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China: ‘Capricious’ trade policies will hurt USA workers

22 June 2018

Trade relations between Beijing and Washington risk descending into all-out conflict, with US President Donald Trump having threatened to impose tariffs on nearly all of Chinese exports to the United States.

The tariffs, mostly 25 percent, are designed in part to "make noise" by targeting politically important states like Kentucky, Florida, and Wisconsin, EU trade commissioner Cecilia Malmstrom said. The higher tariffs had previously been registered with the World Trade Organization (WTO).

More than $3 billion worth of US goods - from bourbon and corn to Harley Davidson motorcycles - are now under a 25 percent tariff in the European Union, in retaliation for the Trump administration's tariffs that hit the EU, Mexico and Canada earlier this month. Canada's retaliatory measures begin on July 1, and Mexico and other nations have also announced they will respond.

"We are already beginning to see some increased regulatory scrutiny against US companies operating in the market, whether it is increased Customs enforcement, local emissions inspections at our companies' factories or stricter enforcement of the advertising law", said Mr Jake Parker, vice-president of China operations for the US-China Business Council in Beijing. But, he said, the move could hurt India's economic growth as the country diversifies its exports, as well as prompt India "to re-look at US relations as undependable".

Case in point: Daimler AG late Wednesday slashed its earnings outlook for the year, saying fewer Chinese consumers will buy Mercedes-Benz SUVs because of tariffs Beijing is slapping on autos imported from the US.

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Late last month, Mr Trump proceeded to infuriate United States allies - from the European Union to Canada and Mexico by imposing tariffs of 25 per cent on imported steel and 10 per cent on aluminium.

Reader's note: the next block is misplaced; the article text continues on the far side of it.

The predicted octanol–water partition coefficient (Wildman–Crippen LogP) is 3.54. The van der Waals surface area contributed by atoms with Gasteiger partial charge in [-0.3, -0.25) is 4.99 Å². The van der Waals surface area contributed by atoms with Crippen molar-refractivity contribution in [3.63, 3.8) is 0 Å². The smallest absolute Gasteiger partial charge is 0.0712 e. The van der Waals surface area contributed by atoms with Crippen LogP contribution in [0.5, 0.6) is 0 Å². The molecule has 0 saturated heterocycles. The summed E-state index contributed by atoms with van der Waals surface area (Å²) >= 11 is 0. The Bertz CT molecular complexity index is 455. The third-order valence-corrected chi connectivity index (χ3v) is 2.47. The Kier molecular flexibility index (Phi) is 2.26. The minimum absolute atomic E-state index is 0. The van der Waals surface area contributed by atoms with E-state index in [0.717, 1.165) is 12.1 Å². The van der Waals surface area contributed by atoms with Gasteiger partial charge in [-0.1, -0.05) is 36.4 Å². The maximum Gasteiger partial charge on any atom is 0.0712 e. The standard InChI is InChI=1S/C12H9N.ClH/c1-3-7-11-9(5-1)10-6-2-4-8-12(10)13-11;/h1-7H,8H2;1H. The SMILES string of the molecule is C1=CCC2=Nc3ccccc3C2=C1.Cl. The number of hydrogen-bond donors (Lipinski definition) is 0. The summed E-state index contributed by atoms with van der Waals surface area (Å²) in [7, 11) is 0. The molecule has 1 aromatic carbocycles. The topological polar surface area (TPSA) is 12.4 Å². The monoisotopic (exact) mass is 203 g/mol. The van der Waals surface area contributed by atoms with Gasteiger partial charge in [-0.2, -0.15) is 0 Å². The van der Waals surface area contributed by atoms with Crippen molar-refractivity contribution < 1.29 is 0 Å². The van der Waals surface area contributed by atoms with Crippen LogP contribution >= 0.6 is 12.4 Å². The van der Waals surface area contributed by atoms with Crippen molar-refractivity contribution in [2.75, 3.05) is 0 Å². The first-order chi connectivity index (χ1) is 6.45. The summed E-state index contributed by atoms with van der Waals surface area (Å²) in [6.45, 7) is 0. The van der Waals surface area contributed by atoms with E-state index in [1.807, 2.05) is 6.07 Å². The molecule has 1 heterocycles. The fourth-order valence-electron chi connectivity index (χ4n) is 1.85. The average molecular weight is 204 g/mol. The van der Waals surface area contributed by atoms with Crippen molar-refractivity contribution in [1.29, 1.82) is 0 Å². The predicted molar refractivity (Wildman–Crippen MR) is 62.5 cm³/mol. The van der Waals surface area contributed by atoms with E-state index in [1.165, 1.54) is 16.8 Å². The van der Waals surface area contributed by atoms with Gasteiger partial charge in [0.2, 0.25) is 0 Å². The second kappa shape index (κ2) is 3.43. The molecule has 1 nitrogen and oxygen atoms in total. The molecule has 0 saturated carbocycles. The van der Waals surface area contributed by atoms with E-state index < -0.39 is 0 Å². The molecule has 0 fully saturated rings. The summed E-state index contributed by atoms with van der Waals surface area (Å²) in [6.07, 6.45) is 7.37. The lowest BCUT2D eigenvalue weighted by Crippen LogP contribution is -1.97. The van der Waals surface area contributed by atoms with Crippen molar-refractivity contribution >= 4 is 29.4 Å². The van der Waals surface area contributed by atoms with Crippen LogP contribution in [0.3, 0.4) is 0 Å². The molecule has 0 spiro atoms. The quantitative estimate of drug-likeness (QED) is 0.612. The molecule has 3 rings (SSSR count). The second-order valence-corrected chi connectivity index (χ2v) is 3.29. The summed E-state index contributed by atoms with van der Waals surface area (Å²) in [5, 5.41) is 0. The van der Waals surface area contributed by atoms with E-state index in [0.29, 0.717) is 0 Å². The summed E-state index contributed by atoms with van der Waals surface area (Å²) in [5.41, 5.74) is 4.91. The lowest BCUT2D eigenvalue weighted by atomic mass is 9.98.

Gao's comments come two days after President Trump directed his top trade official to identify $200 billion more worth of Chinese goods that will be subject to tariffs, escalating the ongoing trade dispute.

In a survey released Wednesday by the European Union Chamber of Commerce in China, almost half of European firms said it had become "more difficult" to do business in the past 12 months.

In trade wars, there tend to many casualties and few winners.

On Thursday, Indian imposed tariffs on 29 U.S. goods worth $ 238 million as a countermeasure.

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Even before Mr Trump's latest threat, some U.S. companies in China were feeling the pressure. All told, the $450 billion in potential tariffs would cover almost 90 percent of goods China sends to the United States.

The commission formally adopted the new tariffs, allowing them to come into effect on June 22.

Economists and trade analysts worry that there may be no way out of an all-out trade war between the United States and its most vital trading partners.

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China: ‘Capricious’ trade policies will hurt USA workers